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“Please help me….” a report from the GiveDirectly inbox

About a year ago, I took on the job of answering phone calls and responding to the messages that come to GiveDirectly’s email inbox. At the time, I had no idea what to expect, but I was happy to be involved with this “crazy new idea” of giving cash directly to the poor. It looked like great opportunity to help in a small way and to spread the word about evidence-based philanthropy.

As it turns out, answering GiveDirectly’s correspondence has been an education in itself, as well as an inspiring and emotional experience for me. Every day I get to interact with a wide variety of amazing people whose stories range from heartwarming to heartbreaking. I would like to share a few highlights from GiveDirectly’s inbox.

First, there are the messages from donors. Among the donors who write in, there is a spirit that goes beyond generosity; it is a spirit of duty and responsibility toward those who are less fortunate. Every day we get notes from donors who want to thank GiveDirectly just for providing a way to give their cash to strangers in need. Occasionally, we receive an apology message from a longtime supporter who has fallen on hard times and needs to lower or cancel a monthly recurring donation—these examples of selflessness fortify my faith in the general goodness of people.

Some of our donors have found creative ways to integrate direct giving into their lives. One woman gave in her father’s memory, to celebrate his lifelong connection to a community in Africa. Others give as a way of teaching their children. Couples have asked their friends and family for donations to GiveDirectly in lieu of traditional wedding gifts. One young woman used her bat mitzvah as a platform for fundraising and teaching her friends about GiveDirectly. Benefit parties have been thrown; a man bicycled across Australia to raise money and awareness of extreme poverty. Owners of small businesses, from a boutique to a bed and breakfast, have donated parts of their earnings to GiveDirectly. Recently we heard from a woman whose co-worker had pledged HALF of his annual salary to GiveDirectly—it is sometimes overwhelming to think of all the small and large ways that our donors share their good fortune, and how profoundly their choices can impact the lives of struggling families whom they will never meet.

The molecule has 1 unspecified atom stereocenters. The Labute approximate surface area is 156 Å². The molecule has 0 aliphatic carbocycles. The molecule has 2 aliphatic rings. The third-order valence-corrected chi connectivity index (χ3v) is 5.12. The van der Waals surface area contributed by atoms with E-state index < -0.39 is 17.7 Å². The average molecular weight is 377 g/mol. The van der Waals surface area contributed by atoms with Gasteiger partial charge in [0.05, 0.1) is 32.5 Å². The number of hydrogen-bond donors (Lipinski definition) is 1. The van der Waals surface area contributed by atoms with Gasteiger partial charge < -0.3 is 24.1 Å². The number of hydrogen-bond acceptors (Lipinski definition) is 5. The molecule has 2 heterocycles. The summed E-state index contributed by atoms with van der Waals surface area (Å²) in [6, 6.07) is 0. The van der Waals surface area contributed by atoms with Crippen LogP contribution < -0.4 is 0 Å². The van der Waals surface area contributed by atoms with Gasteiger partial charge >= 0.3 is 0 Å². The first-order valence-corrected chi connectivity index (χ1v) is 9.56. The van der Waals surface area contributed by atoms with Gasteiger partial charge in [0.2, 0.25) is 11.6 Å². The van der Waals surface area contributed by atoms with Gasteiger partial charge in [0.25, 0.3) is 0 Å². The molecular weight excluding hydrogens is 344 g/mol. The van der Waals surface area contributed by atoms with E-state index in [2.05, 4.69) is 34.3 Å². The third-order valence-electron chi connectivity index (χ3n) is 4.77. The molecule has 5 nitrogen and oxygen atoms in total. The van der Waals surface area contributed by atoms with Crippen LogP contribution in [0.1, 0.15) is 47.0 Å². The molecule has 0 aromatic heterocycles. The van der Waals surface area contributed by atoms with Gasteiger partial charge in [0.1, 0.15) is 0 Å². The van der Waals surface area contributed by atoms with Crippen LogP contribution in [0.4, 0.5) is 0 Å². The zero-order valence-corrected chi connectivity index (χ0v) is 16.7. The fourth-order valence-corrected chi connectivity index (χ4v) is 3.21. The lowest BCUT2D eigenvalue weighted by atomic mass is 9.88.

Then, there are the messages from skeptics. Our donors are vigilant and keep us on our toes (“there appears to be a typographical error on page 10 of your annual report…”) and come up with creative solutions (“you don’t have a flyer for kids, so I created one…”). We also get messages questioning our recipients’ ability to spend wisely without our guidance, asking why GiveDirectly is not operating in developed countries, or suggesting that GiveDirectly website should be more flashy. We welcome these messages and respond with research and clear explanations of our operating model. Though everyone is not always happy with the answers we give them, I am proud to work for an organization that is transparent enough to reply directly to all of the questions that come our way.

Finally, there are the requests for money. These come from all over the world and are the most difficult messages to read and answer, because we cannot help. Most of the requests are for relatively small amounts of money—and in many cases a relatively small amount could radically improve the requester’s situation. Though it is hard to say no, it also is a reminder of how meaningful a cash transfer can be to those whom GiveDirectly IS able to reach.

Before it became my job to respond to these requests for cash, I had not thought much about how very serious they are. In conversations with friends and family in the US about GiveDirectly, someone invariably laughs and says, “You give away money? How can I sign up?” This seems kind of amusing until you are on the phone with a desperate person who has swallowed his pride and is asking for money to feed his family, treat a sick child, or keep a roof over his head. Whenever I hear someone question whether the poor will “become dependent” or “take advantage” of GiveDirectly’s cash transfer programs, I wish that they could speak to one of the people who reach out to us asking for help. No one would choose to be in that position.

My year in the GiveDirectly inbox has been a crash course in the strange mixture of inspiration and despair that surrounds any effort to tackle the huge problem of global poverty. Though it is disheartening at times to know that there are so many people in need whom we cannot help, it is profoundly encouraging that GiveDirectly is building a community of supporters who take joy in giving and do not despair in spite of the enormity of the challenge before them.